I’m really pleased to say that the final third of this omnibus collection (volume 27) is a joy to read. The first three chapters deal with the aftermath of the battle. Naruto is brought back to Konohagakure by Kakashi. Back in the village, Kishimoto gives the reader time to catch up with the various Konoha shinobi who were wounded during the mission to retrieve Sasuke. We get to see some interesting healing techniques and it’s nice to see some familiar faces after so many chapters focusing on a single battle. The seeds are also planted for what the main three shinobi (Naruto, Sasuke, and Sakura) will be doing during the three year gap between Part One and Part Two of the series. In short, they’ll all be training under one of the Three Legendary Sannin. Naruto will continue his training with Jiraiya, Sasuke has joined up with Orochimaru and will train with him, and Sakura has asked to study under Tsunade who has agreed to take her on as an apprentice. It feels like setup but it’s delivered as character development. Kishimoto strikes a nice balance in wrapping up the plot of Part One, setting up the plot of Part Two and giving everything a nice sense of closure. I find that Kishimoto is very good at this sort of story. He’s good at providing downtime that feels relaxed to the reader while also sowing the seeds of future stories.

Title page of chapter 243, with Ubito
Uchiha and a young Kakashi.
The rest of the volume is made up of an interlude story that focuses on a teenaged Kakashi. I really loved these chapters. They were the highlight of this 3-in-1 volume. Kakashi is such a mystery because we know next to nothing of him. These chapters, among many other things, tell us how Kakashi got his Sharingan eye. It also does a very good job at filling in a generational gap between the Fourth Hokage, Kakashi’s generation, and Naruto’s generation. Previous chapters have told us that Jaraiya trained the Fourth Hokage. We also know, though I admit I’m not sure if we learned this in a previous chapter of if we learn it in this volume for the first time, that the Fourth Hokage trained Kakashi who then trained Naruto. What is important to know is that there are four generations of shinobi that have all trained each other and the history of one of those generations is developed in this volume. It’s all very interesting and Masashi Kishimoto gives the story the ultra-cool flair it deserves. The first three chapters of this volume put a somewhat abrupt end to Part One of Naruto but this interlude does a very nice job of bridging the gap before the beginning of Part Two. For that reason, and for being an interesting story in its own right, I’m quite pleased with it.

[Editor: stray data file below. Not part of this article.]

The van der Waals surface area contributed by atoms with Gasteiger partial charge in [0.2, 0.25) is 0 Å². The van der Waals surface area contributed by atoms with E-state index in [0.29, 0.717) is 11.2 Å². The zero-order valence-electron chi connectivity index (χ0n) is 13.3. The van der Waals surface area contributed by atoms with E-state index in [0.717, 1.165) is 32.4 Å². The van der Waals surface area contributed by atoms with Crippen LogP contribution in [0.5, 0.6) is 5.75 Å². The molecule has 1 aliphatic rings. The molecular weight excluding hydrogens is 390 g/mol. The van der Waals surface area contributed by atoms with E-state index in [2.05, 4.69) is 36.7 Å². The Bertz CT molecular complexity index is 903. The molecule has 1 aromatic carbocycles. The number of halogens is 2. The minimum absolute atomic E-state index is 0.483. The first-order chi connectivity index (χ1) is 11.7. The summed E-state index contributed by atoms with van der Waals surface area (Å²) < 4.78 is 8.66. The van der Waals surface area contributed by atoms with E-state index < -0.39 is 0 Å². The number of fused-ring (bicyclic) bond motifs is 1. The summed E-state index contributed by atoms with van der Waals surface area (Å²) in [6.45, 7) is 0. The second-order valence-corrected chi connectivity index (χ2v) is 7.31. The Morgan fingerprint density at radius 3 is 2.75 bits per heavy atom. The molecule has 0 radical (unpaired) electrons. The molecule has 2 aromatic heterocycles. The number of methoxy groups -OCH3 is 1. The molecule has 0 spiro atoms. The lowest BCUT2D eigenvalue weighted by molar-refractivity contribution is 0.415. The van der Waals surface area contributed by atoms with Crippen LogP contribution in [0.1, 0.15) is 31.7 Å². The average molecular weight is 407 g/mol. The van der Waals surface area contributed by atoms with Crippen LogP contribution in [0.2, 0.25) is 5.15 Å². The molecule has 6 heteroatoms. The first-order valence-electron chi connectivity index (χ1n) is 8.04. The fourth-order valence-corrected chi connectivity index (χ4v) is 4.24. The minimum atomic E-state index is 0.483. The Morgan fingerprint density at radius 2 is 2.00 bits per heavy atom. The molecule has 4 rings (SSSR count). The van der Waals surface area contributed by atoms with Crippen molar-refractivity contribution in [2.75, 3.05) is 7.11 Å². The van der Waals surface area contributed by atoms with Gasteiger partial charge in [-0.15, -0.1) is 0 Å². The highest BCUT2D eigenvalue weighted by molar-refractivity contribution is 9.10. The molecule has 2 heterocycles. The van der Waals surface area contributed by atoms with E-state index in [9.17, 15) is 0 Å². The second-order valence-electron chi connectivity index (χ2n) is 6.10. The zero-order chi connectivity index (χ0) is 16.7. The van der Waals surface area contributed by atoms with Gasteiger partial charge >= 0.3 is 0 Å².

Overall, this is yet another strong collection of volumes. Sasuke has never been a character I’m overly found of and I find his quest for more power to be one of the more boring aspects of the series, even if it ties into Naruto’s own story quite nicely. Because of my dislike for Sasuke, it’s difficult to get really excited about chapters that focus on him so much. For that reason the first half of the collection isn’t as good as the volumes preceding it and the volume following it. It also doesn’t help that the battle between Naruto and Sasuke just doesn’t work well, neither visually or as an entertaining fight. I really enjoyed the last volume, though. The quieter stories set in Konoha village are a delightful change of pace. The real treat of this omnibus collection is volume 27 due to Kakashi’s story, which is great. It’s the breath of fresh air that the series needed at this point. While being a breath of fresh air the story is not breezy. It’s tense, informative, and pretty tragic. It proves once again that the lives of shinobi are very difficult and full of hardship. They have a noble, yet very difficult, job and they should be treated with respect. It certainly also gives you pause and makes you rethink your childhood dreams of becoming a ninja. It’s never been easy to be a Konoha shinobi and this story foretells that there are more hardships awaiting our heroes in three years’ time. The next volumes have plenty of surprises in store and I’m looking forward to reading them already.